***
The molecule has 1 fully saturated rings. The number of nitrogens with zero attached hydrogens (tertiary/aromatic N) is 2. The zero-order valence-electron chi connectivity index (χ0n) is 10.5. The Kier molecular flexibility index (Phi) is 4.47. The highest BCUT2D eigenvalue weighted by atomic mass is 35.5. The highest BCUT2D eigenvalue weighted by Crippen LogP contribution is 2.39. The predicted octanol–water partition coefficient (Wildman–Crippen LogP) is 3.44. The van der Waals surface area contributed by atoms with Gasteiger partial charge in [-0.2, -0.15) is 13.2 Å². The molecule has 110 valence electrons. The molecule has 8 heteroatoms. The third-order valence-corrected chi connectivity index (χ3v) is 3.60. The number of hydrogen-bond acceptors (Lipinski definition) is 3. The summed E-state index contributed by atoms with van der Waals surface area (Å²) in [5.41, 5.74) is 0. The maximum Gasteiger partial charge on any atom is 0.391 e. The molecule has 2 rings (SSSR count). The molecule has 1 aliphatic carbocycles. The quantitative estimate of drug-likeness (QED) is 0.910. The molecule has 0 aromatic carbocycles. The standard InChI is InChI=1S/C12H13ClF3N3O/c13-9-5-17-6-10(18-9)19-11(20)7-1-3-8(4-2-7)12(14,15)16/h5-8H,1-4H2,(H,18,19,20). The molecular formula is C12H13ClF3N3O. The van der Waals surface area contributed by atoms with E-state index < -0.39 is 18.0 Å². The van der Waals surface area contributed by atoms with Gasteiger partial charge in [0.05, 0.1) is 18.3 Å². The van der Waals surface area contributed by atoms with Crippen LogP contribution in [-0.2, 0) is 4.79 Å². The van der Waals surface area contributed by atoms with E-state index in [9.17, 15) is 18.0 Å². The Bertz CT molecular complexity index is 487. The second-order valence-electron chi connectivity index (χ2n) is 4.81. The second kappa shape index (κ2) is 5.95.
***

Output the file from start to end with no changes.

The molecule has 1 fully saturated rings. The number of nitrogens with zero attached hydrogens (tertiary/aromatic N) is 2. The zero-order valence-electron chi connectivity index (χ0n) is 10.5. The Kier molecular flexibility index (Phi) is 4.47. The highest BCUT2D eigenvalue weighted by atomic mass is 35.5. The highest BCUT2D eigenvalue weighted by Crippen LogP contribution is 2.39. The predicted octanol–water partition coefficient (Wildman–Crippen LogP) is 3.44. The van der Waals surface area contributed by atoms with Gasteiger partial charge in [-0.2, -0.15) is 13.2 Å². The molecule has 110 valence electrons. The molecule has 8 heteroatoms. The third-order valence-corrected chi connectivity index (χ3v) is 3.60. The number of hydrogen-bond acceptors (Lipinski definition) is 3. The summed E-state index contributed by atoms with van der Waals surface area (Å²) in [5.41, 5.74) is 0. The maximum Gasteiger partial charge on any atom is 0.391 e. The molecule has 2 rings (SSSR count). The molecule has 1 aliphatic carbocycles. The quantitative estimate of drug-likeness (QED) is 0.910. The molecule has 0 aromatic carbocycles. The standard InChI is InChI=1S/C12H13ClF3N3O/c13-9-5-17-6-10(18-9)19-11(20)7-1-3-8(4-2-7)12(14,15)16/h5-8H,1-4H2,(H,18,19,20). The molecular formula is C12H13ClF3N3O. The van der Waals surface area contributed by atoms with E-state index < -0.39 is 18.0 Å². The van der Waals surface area contributed by atoms with Gasteiger partial charge in [0.05, 0.1) is 18.3 Å². The van der Waals surface area contributed by atoms with Crippen LogP contribution in [-0.2, 0) is 4.79 Å². The van der Waals surface area contributed by atoms with E-state index in [9.17, 15) is 18.0 Å². The Bertz CT molecular complexity index is 487. The second-order valence-electron chi connectivity index (χ2n) is 4.81. The second kappa shape index (κ2) is 5.95.